Roughly 60,000 public housing units have been converted to project-based Section 8 rentals through RAD since its launch in 2012, and Congress has authorized 185,000 units to be converted in total. Technically, all public housing tenants should be able to return to the private units if they want to, though housing advocates fear the RAD statute has loopholes that could prevent this goal from coming true.

It’s little surprise that RAD—a revenue-neutral program that leverages the private sector—might appeal to leaders like Carson. RAD has garnered strong bipartisan support among Republican and Democratic legislators alike, and many expect its congressional cap to be lifted altogether in the coming years, potentially setting the stage for a radical change to much of the nation’s public housing.

But there are housing advocates concerned about how fast RAD is moving, and they warn that oversight and transparency remain mixed at best. For some tenants, the conversions have been a nightmare.

Katrina Jones, a single mother of three, had been living in public housing for a decade when she learned that her subsidized building in Hopewell, Virginia, would be razed through RAD, and new affordable apartments would be built in its place. Jones, who has one daughter confined to a wheelchair, was thrilled by the prospect of long-overdue housing repairs and upgrades for her 1960s-era building.

However, according to HUD complaints filed in December, the Hopewell housing authority and the nonprofit RAD developer refused to make accommodations for Jones and her family, convincing her to take a tenant buy-out. At the time, Jones’ son was facing criminal charges (which were later dropped), and she needed money to pay his attorney fees. Jones says the housing authority knew about her son’s situation, and pressured her to take the money and leave., half of which went towards paying attorney fees to defend her son against criminal charges that were later dropped. Jones says the housing authority knew about her son’s situation, and pressured her to take the money and leave.

Jones now works at WalMart and pays $1,450 per month for an accessible unit in Chester, Virginia; her public housing rent had been $400 a month. “I’m living a whole new life right now where I’m struggling more every single day just to keep my current apartment,” she says. “These people don’t care what happens to you once you’re out.”

Jones is one of a dozen former tenants named in complaints recently filed by Virginia legal aid lawyers who say the Hopewell RAD conversions violated a wide range of federal laws and regulations—including unlawful threats of eviction and discrimination against families with children and the disabled. HUD is investigating the allegations, but tenant advocates say the problems documented in Hopewell reflect larger accountability issues related to the program.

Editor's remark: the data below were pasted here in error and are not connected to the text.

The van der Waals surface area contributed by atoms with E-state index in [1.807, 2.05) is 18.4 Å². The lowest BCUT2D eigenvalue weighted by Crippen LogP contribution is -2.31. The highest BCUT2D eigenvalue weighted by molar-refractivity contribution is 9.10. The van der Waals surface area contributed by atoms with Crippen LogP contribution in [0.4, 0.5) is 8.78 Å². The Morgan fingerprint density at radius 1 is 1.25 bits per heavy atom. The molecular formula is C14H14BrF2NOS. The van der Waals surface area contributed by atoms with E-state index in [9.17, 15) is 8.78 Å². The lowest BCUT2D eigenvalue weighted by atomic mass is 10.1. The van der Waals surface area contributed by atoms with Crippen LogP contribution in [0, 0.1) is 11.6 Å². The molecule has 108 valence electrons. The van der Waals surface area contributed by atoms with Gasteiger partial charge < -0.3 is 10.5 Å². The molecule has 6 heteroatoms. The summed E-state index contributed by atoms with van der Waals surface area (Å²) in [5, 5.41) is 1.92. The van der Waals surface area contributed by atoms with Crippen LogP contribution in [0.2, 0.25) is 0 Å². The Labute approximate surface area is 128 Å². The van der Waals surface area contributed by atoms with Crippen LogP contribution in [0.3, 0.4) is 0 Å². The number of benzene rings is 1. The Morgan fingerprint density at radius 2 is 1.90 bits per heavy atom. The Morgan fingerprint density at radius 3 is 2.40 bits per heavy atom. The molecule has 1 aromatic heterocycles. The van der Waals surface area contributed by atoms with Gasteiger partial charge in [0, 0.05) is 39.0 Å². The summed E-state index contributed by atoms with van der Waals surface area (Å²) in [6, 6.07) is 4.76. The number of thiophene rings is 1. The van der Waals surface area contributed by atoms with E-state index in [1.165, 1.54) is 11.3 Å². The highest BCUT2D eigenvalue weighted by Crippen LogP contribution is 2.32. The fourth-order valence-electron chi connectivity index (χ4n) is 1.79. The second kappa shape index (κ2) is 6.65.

It’s not just in Virginia. John Kelly, a 74-year-old tenant living in public housing in San Francisco, is currently under threat of eviction for not signing the lease of his building’s new RAD landlord, the Tenderloin Neighborhood Development Corporation (TNDC). Kelly, who has been reaching out to housing nonprofits and HUD for the past six months, says the lease he’s being asked to sign is “illegal, dishonest, unconscionable.”

Kelly describes himself as “not a big fan” of government, and he thinks private organizations could do a better job of managing his building than the San Francisco housing authority. But his experience dealing with RAD, he says, has been terrible.

Terry Bagby, a 58-year-old veteran who also lives in Kelly’s building, agrees it’s been extremely stressful. “A lot of our questions go unanswered by all these different agencies that come and have meetings with us,” he says. “I’m surprised I haven’t had another heart attack or stroke dealing with all this nonsense. I’d move out of this city in a heartbeat if I could.”

TNDC did not return multiple requests for comment, but Sarah Sherburn-Zimmer, executive director of the San Francisco-based Housing Rights Committee, says local groups have been working closely with the city to monitor RAD conversions. Some developers have been responsible, she says; with others it’s been more of a struggle.

“Tenants are distrustful, for real reasons,” says Sherburn-Zimmer, referring to the city’s history of displacement and eviction. “You definitely get some agencies who have young workers, new to town, who tell tenants everything is going to be great. Tenants aren’t stupid; they want everything in writing.”

Whether these are isolated incidents or signs that RAD portends greater risks for tenants in the future is not yet clear. The serious shortcomings of earlier housing programs like HOPE VI and Section 236 loom large. Both Bagby and Kelly expressed fears that their city’s commitment to low-income housing will eventually disappear.